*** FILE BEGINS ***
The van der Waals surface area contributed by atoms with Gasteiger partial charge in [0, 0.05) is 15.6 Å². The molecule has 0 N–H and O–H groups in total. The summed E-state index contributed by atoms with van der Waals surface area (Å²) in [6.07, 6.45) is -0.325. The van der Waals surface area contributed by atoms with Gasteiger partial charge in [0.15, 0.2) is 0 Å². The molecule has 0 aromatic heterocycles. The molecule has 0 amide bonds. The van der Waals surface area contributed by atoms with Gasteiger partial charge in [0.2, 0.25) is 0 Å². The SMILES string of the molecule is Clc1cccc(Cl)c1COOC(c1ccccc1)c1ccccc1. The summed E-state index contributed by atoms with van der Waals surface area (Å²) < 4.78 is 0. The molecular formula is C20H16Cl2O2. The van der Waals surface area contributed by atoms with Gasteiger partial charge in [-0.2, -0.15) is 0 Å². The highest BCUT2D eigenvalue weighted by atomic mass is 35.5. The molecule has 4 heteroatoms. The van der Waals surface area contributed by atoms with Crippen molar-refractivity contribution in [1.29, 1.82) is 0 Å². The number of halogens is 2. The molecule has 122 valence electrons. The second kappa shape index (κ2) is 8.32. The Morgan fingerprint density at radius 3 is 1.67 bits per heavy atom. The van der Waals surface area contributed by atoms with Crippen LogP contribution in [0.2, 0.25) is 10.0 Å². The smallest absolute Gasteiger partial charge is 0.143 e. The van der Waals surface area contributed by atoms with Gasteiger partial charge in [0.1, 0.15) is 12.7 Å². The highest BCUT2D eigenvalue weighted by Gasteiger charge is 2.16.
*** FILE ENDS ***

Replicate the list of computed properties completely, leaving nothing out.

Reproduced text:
The van der Waals surface area contributed by atoms with Gasteiger partial charge in [0, 0.05) is 15.6 Å². The molecule has 0 N–H and O–H groups in total. The summed E-state index contributed by atoms with van der Waals surface area (Å²) in [6.07, 6.45) is -0.325. The van der Waals surface area contributed by atoms with Gasteiger partial charge in [0.15, 0.2) is 0 Å². The molecule has 0 aromatic heterocycles. The molecule has 0 amide bonds. The van der Waals surface area contributed by atoms with Gasteiger partial charge in [0.2, 0.25) is 0 Å². The SMILES string of the molecule is Clc1cccc(Cl)c1COOC(c1ccccc1)c1ccccc1. The summed E-state index contributed by atoms with van der Waals surface area (Å²) < 4.78 is 0. The molecular formula is C20H16Cl2O2. The van der Waals surface area contributed by atoms with Gasteiger partial charge in [-0.2, -0.15) is 0 Å². The highest BCUT2D eigenvalue weighted by atomic mass is 35.5. The molecule has 4 heteroatoms. The van der Waals surface area contributed by atoms with Crippen molar-refractivity contribution in [1.29, 1.82) is 0 Å². The number of halogens is 2. The molecule has 122 valence electrons. The second kappa shape index (κ2) is 8.32. The Morgan fingerprint density at radius 3 is 1.67 bits per heavy atom. The van der Waals surface area contributed by atoms with Crippen LogP contribution in [0.2, 0.25) is 10.0 Å². The smallest absolute Gasteiger partial charge is 0.143 e. The van der Waals surface area contributed by atoms with Gasteiger partial charge in [0.1, 0.15) is 12.7 Å². The highest BCUT2D eigenvalue weighted by Gasteiger charge is 2.16.